Players on teams not contending for a playoff spot usually don’t warrant much attention, but while the Nets’ forward Kris Humphries isn't a household name, he’s has quietly become one of the most underrated big men in the NBA.
Humphries doesn’t get on the nightly highlight reel on Sports Center, but he doesn’t need to. Humphries scores his points through doing dirty work and contributes through stats that often never make their way on the stat sheet.
Often disregarded by the opposition, Humphries always comes out of nowhere to make a block on an opponent that thinks he has a clear path for a score.
Here are the reason why the other 29 teams in the NBA will have to take Humphries into consideration when they play against the Nets.
On March 14, 2010, the New Jersey Nets upset the Boston Celtics.
Three days later the Nets took on another Eastern Conference powerhouse in the Chicago Bulls. New Jersey lost, but the game was a breakout for Humphries.
In roughly 40 minutes, Humphries had 13 points, 16 rebounds and five blocks.
Of the 16 Humphries’ rebounds, seven were on the offensive end, compared with the 11 grabbed by the Bulls squad on the other end of the floor. Humphries grabbed seven offensive rebounds earlier in the season, but this time it was against a team that was second in the league in terms of rebounds per game.
Within a period of a week, Humphries held his own against Kevin Garnett, Glen Davis and Joakim Noah.
Ok, so these lyrics aren’t original.
(Look up Taking Care of Business by Bachman-Turner Overdrive)
Out of all of the NBA’s top 10 rebounders, Kris Humphries is the only one that is averaging less than 30 minutes played per game. To be exact, Humphries is averaging 27.4 MPG, which is good enough for fifth in the league. Emeka Okafor is the closest with 31.9 MPG with 9.7 RPG, which is good enough for seventh place.
Kris Humphries, toe-to-toe with Kevin Garnett.
The top four rebounders in the league are Kevin Love, Dwight Howard, Zach Randolph and Blake Griffin. Below Humphries are names like Pau Gasol, Emeka Okafor, Al Jefferson, Al Horford and David Lee.
Doesn't standing toe-to-toe with the aforementioned players make for a good rebounder?
Plus, Humphries has only started 38 of the 68 games that the Nets played this season. What if Humphries played more minutes? Adjusting for a 48 minute average, Humphries is third in the league with 17.8 rebounds per 48 minutes played, just behind Kevin Love and Dwight Howard.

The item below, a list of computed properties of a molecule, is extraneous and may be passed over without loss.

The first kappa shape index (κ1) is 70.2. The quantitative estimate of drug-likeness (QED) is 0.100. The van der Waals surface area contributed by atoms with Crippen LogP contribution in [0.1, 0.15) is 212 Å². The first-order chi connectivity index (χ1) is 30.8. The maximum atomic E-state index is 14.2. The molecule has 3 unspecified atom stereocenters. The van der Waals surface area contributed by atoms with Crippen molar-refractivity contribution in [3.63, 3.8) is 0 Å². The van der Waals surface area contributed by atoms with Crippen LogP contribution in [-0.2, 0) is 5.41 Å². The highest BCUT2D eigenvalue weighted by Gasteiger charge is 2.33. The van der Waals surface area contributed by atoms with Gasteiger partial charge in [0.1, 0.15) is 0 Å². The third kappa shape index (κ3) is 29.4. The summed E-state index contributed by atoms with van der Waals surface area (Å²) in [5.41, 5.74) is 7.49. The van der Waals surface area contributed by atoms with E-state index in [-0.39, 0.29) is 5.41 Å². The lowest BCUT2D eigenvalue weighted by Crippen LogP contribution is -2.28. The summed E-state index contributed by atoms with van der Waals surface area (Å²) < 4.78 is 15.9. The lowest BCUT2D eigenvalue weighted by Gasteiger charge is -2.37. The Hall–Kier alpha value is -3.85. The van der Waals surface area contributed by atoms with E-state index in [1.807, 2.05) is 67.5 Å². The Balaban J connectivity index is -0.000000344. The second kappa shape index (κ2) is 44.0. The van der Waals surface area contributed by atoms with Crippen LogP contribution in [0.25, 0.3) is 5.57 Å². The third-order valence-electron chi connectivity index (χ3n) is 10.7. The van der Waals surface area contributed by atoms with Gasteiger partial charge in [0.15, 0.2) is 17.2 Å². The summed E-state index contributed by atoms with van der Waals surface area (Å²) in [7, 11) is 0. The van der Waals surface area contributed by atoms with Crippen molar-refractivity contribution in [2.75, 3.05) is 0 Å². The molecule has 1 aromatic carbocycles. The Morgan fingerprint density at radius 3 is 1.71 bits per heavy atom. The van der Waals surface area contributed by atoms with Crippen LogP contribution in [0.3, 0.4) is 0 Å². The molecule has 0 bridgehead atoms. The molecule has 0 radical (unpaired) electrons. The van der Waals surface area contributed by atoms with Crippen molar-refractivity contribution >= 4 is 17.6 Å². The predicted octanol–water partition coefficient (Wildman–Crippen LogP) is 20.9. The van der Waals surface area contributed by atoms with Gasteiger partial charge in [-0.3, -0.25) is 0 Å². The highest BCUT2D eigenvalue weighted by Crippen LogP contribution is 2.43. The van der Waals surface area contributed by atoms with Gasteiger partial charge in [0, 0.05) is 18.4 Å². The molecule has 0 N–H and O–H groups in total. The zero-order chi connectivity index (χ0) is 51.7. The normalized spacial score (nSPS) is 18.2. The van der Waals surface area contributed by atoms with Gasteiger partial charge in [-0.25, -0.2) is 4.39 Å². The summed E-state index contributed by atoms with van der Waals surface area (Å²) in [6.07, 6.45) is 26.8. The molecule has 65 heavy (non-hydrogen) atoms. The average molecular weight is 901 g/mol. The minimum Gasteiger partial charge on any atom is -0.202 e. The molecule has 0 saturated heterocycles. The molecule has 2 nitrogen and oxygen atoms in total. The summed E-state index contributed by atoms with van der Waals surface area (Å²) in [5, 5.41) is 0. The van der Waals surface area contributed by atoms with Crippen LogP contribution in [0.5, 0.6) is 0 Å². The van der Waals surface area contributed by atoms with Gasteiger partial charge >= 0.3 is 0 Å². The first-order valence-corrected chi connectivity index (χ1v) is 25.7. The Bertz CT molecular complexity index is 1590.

What if Humphries didn't have to give up his starting spot to Derrick Favors? Would the Nets have been better off with Humphries in the starting lineup? Definitely.
Kris Humphries is not just a rebounding machine; he's much more than a one dimensional player. Not only is he willing to sacrifice his body in order to out-rebound his opponent or take a charge, but Humphries also works as the Nets rejection specialist.
Take a look at the video and see Humphries block Marcus Camby and then Brandon Roy, all in the same play.
On the season, Humphries is averaging 1.09 blocks per game.
Kris Humphries protecting the rim.
The Nets have went through a lot of turmoil this season. A five-game loosing streak early in the season, the incorporation of a rookie, Derrick Favors, into the starting lineup, the rebounding struggles of Brook Lopez, trading away of Devin Harris and Favors, as well as the arrival of Deron Williams to name a few.
Kris Humphries was there to step in when he was most needed. Humphries has had 10 double-doubles in eleven games since Williams' arrival in New Jersey. While Humphries is only 16th in the league with 26 double-doubles, he's the only player in the top 20 that is averaging less than 30 minutes per game.
While all the players in that category are there because of their skills, I'm certain that Humphries is also there because of his tenacity and perseverance that has never waned despite a season full of disparaging results.
Humphries might never be a superstar, but he doesn't need to be one. Underrated, Humphries often gets neglected by the opposition, but he's always ready to remind them that they should never underestimate him.